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5/8/2012



Rail News: Rail Industry Trends

Shift away from coal as power plant feedstock is in play, Fitch Ratings says


Carload traffic data for April provided by the Association of American Railroads continues to show significant declines in coal demand, which has historically driven 20 percent or more of total U.S. rail volumes, according to Fitch Ratings.

Coal carloads fell 16.6 percent in April and 11.3 percent in 2012’s first four months. The biggest factor driving weak domestic coal demand continues to be the declining price of natural gas and an ongoing shift away from coal as a feedstock for electrical utilities, Fitch Ratings officials said in a prepared statement. In addition, warm winter weather contributed to weak coal consumption as electricity demand slumped in early 2012.
 
“As natural gas prices fell below $2 per million [btu] earlier in the year, the economics of gas substitution for Powder River Basin coal became very attractive,” Fitch Ratings officials said. “It remains unclear whether or not a secular shift away from coal is under way, given the potential for gas prices to rebound if supply growth slows.”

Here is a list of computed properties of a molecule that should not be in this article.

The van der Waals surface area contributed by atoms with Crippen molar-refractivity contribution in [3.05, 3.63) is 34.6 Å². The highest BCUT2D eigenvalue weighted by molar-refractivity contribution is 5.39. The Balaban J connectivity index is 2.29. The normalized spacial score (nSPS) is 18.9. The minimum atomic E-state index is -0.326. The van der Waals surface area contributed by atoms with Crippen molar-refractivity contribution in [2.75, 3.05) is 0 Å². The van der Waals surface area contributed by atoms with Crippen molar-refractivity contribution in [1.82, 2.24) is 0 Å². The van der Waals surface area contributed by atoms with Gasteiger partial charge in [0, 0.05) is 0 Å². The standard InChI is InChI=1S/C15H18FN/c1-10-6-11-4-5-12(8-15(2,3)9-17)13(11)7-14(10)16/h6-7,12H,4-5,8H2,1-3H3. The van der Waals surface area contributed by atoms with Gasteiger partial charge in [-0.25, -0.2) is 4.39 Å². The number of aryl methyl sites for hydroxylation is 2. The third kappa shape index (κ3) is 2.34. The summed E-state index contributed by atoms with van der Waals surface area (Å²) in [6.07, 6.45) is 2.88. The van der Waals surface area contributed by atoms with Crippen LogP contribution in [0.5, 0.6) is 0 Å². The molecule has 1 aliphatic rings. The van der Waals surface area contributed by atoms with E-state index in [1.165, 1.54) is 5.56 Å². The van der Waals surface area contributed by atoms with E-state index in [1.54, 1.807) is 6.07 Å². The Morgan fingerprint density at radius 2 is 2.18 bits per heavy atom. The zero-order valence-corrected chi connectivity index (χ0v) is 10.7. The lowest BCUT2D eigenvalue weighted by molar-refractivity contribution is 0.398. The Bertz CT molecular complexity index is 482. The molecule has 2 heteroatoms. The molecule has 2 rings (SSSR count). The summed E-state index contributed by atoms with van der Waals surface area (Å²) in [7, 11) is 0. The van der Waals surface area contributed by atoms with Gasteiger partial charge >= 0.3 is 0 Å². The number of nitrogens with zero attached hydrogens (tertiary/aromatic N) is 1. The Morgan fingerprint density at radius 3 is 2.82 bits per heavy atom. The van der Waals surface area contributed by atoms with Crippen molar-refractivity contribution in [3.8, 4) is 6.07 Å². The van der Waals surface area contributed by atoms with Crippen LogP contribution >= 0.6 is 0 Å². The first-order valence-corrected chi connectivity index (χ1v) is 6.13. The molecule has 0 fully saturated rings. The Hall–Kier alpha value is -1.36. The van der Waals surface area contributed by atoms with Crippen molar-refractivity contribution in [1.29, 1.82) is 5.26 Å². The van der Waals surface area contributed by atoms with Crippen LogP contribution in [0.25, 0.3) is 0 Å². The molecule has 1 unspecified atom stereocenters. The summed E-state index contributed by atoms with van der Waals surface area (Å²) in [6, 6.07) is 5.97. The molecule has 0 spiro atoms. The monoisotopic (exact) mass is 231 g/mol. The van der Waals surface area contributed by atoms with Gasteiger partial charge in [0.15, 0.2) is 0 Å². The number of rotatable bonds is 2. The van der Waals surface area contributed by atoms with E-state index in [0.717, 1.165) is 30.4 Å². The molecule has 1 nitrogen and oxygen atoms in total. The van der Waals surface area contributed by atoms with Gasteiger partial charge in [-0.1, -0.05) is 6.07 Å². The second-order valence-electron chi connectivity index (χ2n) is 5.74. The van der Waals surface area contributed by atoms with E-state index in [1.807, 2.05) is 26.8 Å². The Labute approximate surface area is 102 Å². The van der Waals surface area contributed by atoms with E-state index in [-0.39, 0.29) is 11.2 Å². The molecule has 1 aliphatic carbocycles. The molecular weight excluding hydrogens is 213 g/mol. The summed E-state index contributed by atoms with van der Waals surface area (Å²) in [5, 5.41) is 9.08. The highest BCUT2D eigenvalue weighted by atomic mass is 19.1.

The shift away from coal toward natural gas as the preferred power plant energy source also has been evident in sharp rail volume increases for commodities linked to rapidly growing production of crude oil and gas in newly developed North American shale plays, they said. For example, frac sand demand is booming.
 
“The data points to a mixed picture for industrial demand this year as traditional powerhouse commodities like coal see their share of rail traffic fall relative to other categories,” Fitch Ratings officials said. “Careful management of capacity, cost control and solid pricing power have allowed major railroads to weather the 2012 carload weakness effectively. Still, in light of the unevenness of the U.S. recovery, the outlook for rail volume growth over the remainder of the year appears relatively weak.”

An article that will be published in Progressive Railroading’s May issue (“A toll on coal”) will provide additional insight into the weak domestic coal market, as well as the strong export coal sector. The issue will be available online by week’s end and in print by early next week.


Contact Progressive Railroading editorial staff.

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